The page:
The dietary supplementation of vitamin C may also support HDL (good) cholesterol levels, while preventing the conversion to LDL cholesterol (bad) levels; also inhibiting the development of atherosclerotic plaque that encases ones arteries due to elevated LDL levels in the blood. [7, 8]

Osteoporosis is another chronic disease that Vitamin C may positively influence. There has been much research done regarding Vitamin C and its impact upon bone density. As bone mineral density decreases with age, this important water-soluble vitamin may help to nourish and support overall bone mineral density. [8] This is very important in elderly populations. According to the National Osteoporosis Foundation, over half of Americans older than fifty have significantly lowered bone mineral density; of these, some 80% are women. [9] Long term supplementation with Vitamin C may prove extremely beneficial in these persons.

Vitamin C Dosages

RDA dosages defined: [10]

AdultsSmokersChildren PregnancyLactation
60mg/day 100/mg day Age 0-11 45 mg/day 70mg/day 95mg/day
Age 11-18 50mg/day

Vitamin C Toxicities

Many toxicities have been studied and routinely occur when large doses of Vitamin C are implemented. Toxicities that may result with “mega doses” of Vitamin C (over 2.5 grams/day) include:

  • Drop in plasma ascorbate levels
  • Kidney Stones
  • Gastrointestinal irritation
  • Uricosuria (uric acid in urine) - 15% of population [seen in people predisposed to gout] [11]
  • Impaired bactericidal activity of leucocytes
  • Possible fetal teratogen

Vitamin C Deficiencies

Deficiency is very rare. Signs include bleeding gums, loose teeth, easy bruising, dry rough skin, loss of appetite, slow healing and extreme cases; the development of scurvy. [12] These symptoms usually result from nutritional negligence, alcoholism, or also in the occurrence of extreme poverty. All deficiency symptoms respond rapidly to either the natural or synthetic ingestion of ascorbic acid (Vitamin C). It is extremely important to note that if symptoms are not detected and the deficiency not corrected, death is eminent.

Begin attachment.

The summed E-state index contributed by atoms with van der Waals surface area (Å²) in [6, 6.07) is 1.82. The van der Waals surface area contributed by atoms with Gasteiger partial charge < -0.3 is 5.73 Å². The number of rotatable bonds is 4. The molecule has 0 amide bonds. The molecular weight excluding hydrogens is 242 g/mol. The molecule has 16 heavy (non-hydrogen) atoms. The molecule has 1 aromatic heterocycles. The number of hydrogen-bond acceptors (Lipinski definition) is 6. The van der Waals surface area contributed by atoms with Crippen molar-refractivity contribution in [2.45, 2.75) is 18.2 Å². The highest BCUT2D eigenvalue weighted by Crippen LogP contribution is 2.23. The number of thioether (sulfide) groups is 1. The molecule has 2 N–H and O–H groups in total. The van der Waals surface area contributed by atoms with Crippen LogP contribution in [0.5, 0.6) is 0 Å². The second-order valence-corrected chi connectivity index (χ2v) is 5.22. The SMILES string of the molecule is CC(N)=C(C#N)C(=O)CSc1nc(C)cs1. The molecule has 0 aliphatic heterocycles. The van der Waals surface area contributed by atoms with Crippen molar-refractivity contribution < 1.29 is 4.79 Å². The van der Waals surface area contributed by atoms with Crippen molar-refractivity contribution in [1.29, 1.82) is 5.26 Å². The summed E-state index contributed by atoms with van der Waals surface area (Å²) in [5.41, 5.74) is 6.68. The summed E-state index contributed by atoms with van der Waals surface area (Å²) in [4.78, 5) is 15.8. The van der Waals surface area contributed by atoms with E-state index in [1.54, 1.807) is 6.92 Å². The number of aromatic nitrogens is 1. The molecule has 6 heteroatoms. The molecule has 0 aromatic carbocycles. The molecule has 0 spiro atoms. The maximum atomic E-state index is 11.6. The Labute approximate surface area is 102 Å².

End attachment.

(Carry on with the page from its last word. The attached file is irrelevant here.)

References

1. Gerrior SA, Zizza C. 1994. Nutrient Content of the U.S. Food Supply, 1090-1990. Home Economics Research Report No. 52. U.S. Department of Agriculture, Washington, D.C.

2. Federation of American Societies for Experimental Biology, Life Sciences Research office. Prepared for the Interagency Board for Nutrition Monitoring and Related Research. 1995 Third Report on Nutrition Monitoring in the United States: Volumes 1 and 2. U.S. Government Printing Office, Washington, DC.

3. Pauling L. How to Live Longer and Feel Better. New York: W.H. Freeman and Company; 1986:118-21.

4.Van Straten M, Josling P. Preventing the common cold with a vitamin C supplement: a double-blind, placebo-controlled survey. Adv Ther. May2002;19(3):151-9. J. 1954;71:562-68.

5. Ringsdorf WM Jr, et al. Vitamin C and Human Wound Healing. Oral Surg Oral Med Oral Pathol. Mar1982;53(3):231-36.

6. Jialal I, et al. Physiologic Levels of Ascorbate Inhibit the Oxidative Modification of Low Density Lipoprotein. Atherosclerosis. Jun1990;82(3):185-91.

7.Cheung MC, Zhao XQ, Chait A, Albers JJ, Brown BG. Antioxidant supplements block the response of HDL to simvastatin-niacin therapy in patients with coronary artery disease and low HDL. Arterioscler Thromb Vasc Biol. Aug2001;21(8):1320-6.

8. Morton DJ, Barrett-Connor EL, Schneider DL. Vitamin C supplement use and bone mineral density in postmenopausal women. J Bone Miner Res. Jan2001;16(1):135-40.

9. National Osteoporosis Foundation. Disease Statistics. Available at: http://www.nof.org/osteoporosis/stats.htm. Accessed Jul2002.

10. Clinical Nutrition Service, Warren Grant Magnuson Clinical Center, National Institutes of Health (NIH), NIH. Vitamin E December. 9. 2002. http://www.pdrhealth.com/drug_info/nmdrugprofiles/herbaldrugs/101840.shtml

11. Mitch WE, et al. Effect of large oral doses of ascorbic acid on uric acid excretion by normal subjects. Clin Pharmacol Ther. Mar1981;29(3):318-21.

12. Herbert, Victor. “Vitamins and Minerals Plus Antioxidant Supplements” Total Nutrition Ed. Victor Herbert, M.D., Genell J. Subak-Sharpe, M.S. New York: Saint Martin’s Griffin, 1995. 94-118